I was scolded when at 18, I wanted a tattoo (it was all the rage with my girlfriends). Side note, it took another 18 years to get my first one. A tiger on my back with many hidden symbols (again, much like the Divergent characters).

I married a childhood friend, who is also Chamorro, when we were 30. When we were set to leave the island, I was struck by fear and excitement. I was scared to leave the tiny sanctuary of home and all that I knew for California. But, I was excited at the ripe age of 30 to start my life. I wanted to jump into and off that moving train. And in these last ten years of living in California, and now Washington State, the result of being a Navy wife; I have never felt more liberated. Now, is this a slap to the Chamorro childhood and upbringing I sprouted from? I would hope not. My Chamorro and Korean culture seeps into my everyday being. In my interactions with my new community, I am a culmination of all my experiences. I haven’t immersed myself so deep into the traditional American life that I have lost all that I was originally. But once in a while, I’m reminded that I don’t do things like we do ‘on the island’.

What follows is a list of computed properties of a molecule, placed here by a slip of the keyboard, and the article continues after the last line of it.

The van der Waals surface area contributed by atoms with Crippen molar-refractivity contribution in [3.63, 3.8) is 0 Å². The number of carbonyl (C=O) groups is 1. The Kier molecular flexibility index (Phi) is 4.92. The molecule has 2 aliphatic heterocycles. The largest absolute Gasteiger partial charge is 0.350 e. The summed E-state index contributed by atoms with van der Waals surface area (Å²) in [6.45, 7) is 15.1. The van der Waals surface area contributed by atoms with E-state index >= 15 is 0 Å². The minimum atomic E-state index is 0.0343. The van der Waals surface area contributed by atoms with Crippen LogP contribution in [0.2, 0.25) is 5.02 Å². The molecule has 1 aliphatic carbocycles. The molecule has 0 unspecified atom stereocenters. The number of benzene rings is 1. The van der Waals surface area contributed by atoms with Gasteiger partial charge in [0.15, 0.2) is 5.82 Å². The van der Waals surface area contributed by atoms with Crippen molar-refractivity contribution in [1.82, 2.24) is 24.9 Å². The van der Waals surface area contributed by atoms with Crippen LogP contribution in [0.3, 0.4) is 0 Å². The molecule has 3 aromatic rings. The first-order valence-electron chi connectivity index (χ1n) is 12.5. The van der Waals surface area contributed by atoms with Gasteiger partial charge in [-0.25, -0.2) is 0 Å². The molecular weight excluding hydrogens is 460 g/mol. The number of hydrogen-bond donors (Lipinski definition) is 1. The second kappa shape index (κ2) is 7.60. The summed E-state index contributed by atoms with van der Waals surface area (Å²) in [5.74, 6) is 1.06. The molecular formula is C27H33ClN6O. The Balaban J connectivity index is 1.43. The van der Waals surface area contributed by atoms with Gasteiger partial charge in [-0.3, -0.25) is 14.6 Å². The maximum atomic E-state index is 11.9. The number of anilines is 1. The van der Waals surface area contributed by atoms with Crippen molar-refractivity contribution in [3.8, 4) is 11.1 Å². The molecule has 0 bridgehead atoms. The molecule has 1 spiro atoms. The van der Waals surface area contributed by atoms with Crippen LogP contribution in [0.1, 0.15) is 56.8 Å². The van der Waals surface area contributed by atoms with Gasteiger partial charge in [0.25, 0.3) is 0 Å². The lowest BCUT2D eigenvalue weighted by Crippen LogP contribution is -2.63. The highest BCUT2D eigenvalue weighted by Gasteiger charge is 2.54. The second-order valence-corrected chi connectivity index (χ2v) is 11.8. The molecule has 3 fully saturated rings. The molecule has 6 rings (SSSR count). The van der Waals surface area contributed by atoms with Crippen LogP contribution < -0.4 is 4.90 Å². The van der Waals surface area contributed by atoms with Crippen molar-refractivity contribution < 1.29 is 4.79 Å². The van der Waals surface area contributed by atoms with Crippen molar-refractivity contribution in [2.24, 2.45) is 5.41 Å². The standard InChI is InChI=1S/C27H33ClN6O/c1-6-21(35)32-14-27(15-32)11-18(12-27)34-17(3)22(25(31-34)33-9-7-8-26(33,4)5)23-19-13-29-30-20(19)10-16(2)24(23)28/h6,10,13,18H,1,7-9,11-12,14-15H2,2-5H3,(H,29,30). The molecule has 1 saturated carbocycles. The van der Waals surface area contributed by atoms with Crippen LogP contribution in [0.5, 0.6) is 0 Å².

We celebrated my birthday and my daughter’s this past weekend. A friend from Guam was here. She overheard me tell my son to grab his ‘flip flops’ to go outside. I was scolded on the spot and then flushed red in the face. I got it. I didn’t use the term for slippers we use on Guam, ‘zoris’. I then had to explain to the two Navy wife buddies of mine why I was being chastised. In one sentence, I explained Guam terminology and the word origin being Japanese. This small oversight on my part made me question whether I was bringing my children up properly, my very Divergent children. But I dismissed my doubt quickly and enjoyed the rest of the party.